Trustworthiness – Foundation of all Relationships

When I was a kid, I joined the Boy Scouts.  One of the first things you learn in the Boy Scout Creed, is that a scout is Trustworthy.  Like most kids, it was just something we had to memorize to be a scout.  As I have gotten older and somewhat wiser, I’ve come to appreciate the values scouting tried to impart to us.  Being trustworthy is so very important in all human relationships.  When you think about life’s disappointments, most of them are related to people letting you down.  People do that.  For good and not so good reasons, they let you down.  I should be extremely cynical at this stage in my life, because I’ve been let down by so many people, so many times.  I often think of the Seinfeld holiday of “Festivus,” where people sit around the dinner table and tell each person how they disappointed each other in the past year.

I am cynical about people at times, but I also try to give people the benefit of the doubt.  People can and do change, although slowly.  That’s why we need to be forgiving of others.  What they were does not mean they will always be the same.  This is true of people I knew 30 – 40 years ago.  I knew people who were jerks, and sometimes treated me badly, but meeting them now, after all these years, I discover they grew up; they matured, and are not the jerks they were growing up.  Even I am not the jerk I once was.  My hope, is that people will overlook the foolishness of my youth, and accept me for what I am, not for what I was.  I give the same benefit of the doubt to others.

Trustworthiness is something I’m still growing into.  People know they can rely on me for things, and I do everything I can to not let them down.  I try to be patient and kind, if they need me, I try my best to be there for them.  People know they can count on me for humor, and cigar smoke as well.  Because people can rely on me, they trust me.  It gives me a good feeling, and I know it helps them.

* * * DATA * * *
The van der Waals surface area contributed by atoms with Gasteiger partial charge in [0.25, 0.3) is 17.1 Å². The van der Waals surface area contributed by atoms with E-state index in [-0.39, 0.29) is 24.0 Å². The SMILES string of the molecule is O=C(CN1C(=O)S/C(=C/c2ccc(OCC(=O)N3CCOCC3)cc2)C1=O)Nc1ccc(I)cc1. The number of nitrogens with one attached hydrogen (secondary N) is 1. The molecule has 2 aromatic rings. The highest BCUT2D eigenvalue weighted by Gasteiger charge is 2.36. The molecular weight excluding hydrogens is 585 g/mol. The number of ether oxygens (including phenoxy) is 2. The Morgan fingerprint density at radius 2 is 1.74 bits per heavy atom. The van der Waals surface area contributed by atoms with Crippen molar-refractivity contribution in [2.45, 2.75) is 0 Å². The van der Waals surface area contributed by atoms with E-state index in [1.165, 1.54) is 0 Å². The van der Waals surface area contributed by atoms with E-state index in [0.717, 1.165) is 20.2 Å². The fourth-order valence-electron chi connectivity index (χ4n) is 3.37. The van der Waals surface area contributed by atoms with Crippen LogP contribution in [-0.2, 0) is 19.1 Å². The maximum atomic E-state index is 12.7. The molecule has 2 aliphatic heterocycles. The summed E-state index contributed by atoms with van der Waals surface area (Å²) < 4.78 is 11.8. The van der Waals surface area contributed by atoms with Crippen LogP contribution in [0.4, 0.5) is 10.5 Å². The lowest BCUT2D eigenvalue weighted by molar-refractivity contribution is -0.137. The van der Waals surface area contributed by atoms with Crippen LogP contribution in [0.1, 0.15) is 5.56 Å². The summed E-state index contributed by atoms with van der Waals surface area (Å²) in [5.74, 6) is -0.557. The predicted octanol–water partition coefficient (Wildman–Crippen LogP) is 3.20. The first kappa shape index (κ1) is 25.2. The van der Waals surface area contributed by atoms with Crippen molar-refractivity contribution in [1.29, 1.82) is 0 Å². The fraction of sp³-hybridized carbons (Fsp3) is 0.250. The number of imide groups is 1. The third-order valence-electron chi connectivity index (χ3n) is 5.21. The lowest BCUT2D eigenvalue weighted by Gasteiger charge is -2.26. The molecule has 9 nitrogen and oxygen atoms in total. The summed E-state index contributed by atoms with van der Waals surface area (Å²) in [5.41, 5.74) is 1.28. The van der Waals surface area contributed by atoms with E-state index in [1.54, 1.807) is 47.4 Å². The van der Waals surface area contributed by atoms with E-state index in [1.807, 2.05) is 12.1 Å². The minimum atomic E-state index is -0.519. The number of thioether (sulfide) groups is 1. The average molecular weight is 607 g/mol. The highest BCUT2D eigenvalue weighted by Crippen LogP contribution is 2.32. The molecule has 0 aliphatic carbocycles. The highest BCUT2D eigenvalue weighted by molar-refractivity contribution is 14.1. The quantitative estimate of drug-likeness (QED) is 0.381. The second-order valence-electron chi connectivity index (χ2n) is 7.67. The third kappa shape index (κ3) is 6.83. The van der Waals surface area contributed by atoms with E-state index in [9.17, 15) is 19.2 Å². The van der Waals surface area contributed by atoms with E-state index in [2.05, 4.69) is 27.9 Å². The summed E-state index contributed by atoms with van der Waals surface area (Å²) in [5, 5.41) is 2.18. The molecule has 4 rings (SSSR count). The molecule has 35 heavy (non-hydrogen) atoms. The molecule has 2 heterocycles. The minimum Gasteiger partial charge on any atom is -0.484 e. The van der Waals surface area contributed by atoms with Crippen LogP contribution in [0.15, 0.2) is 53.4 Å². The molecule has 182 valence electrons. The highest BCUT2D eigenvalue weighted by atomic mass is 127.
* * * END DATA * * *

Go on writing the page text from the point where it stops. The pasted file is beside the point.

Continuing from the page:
I’ve had people who promised things, and they never came through.  I wasn’t as upset with them for not coming through as for wasting my time and getting my hopes up when they didn’t come through.  It’s like they didn’t care enough to do what I was hoping for.  Sometimes they said “sorry,” and sometimes they didn’t even do that.

As in all things, trust is earned.  When people show they can not be trusted, it takes a long time and many attempts before trust is afforded again.  You can overlook one or two instances, but frequent let downs make it hard to trust anyone.

When people can’t trust you to do what you say you will do, why should they trust your words?  General George C. Marshall, the author of “the Marshall Plan,” was deeply respected for his integrity.  When he said something, people knew they could bank on it.  He never went back on his word, and was the most respected man in America in his time.  I want to be like that.  I want people to be able to take my word and know it will be done.  Trustworthiness is another way of saying “integrity.”

 

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3 thoughts on “Trustworthiness – Foundation of all Relationships

  1. Glad to see you back on your blog, Rabbi. I, for one, have missed you. I hope you have been well.

    I think this ties in with your previous post on taking responsibility. It seems the common denominator here is personal integrity. If a man stands for anything, he needs to stand up for it. A man needs to be a known quantiy, and his word needs to be his bond.

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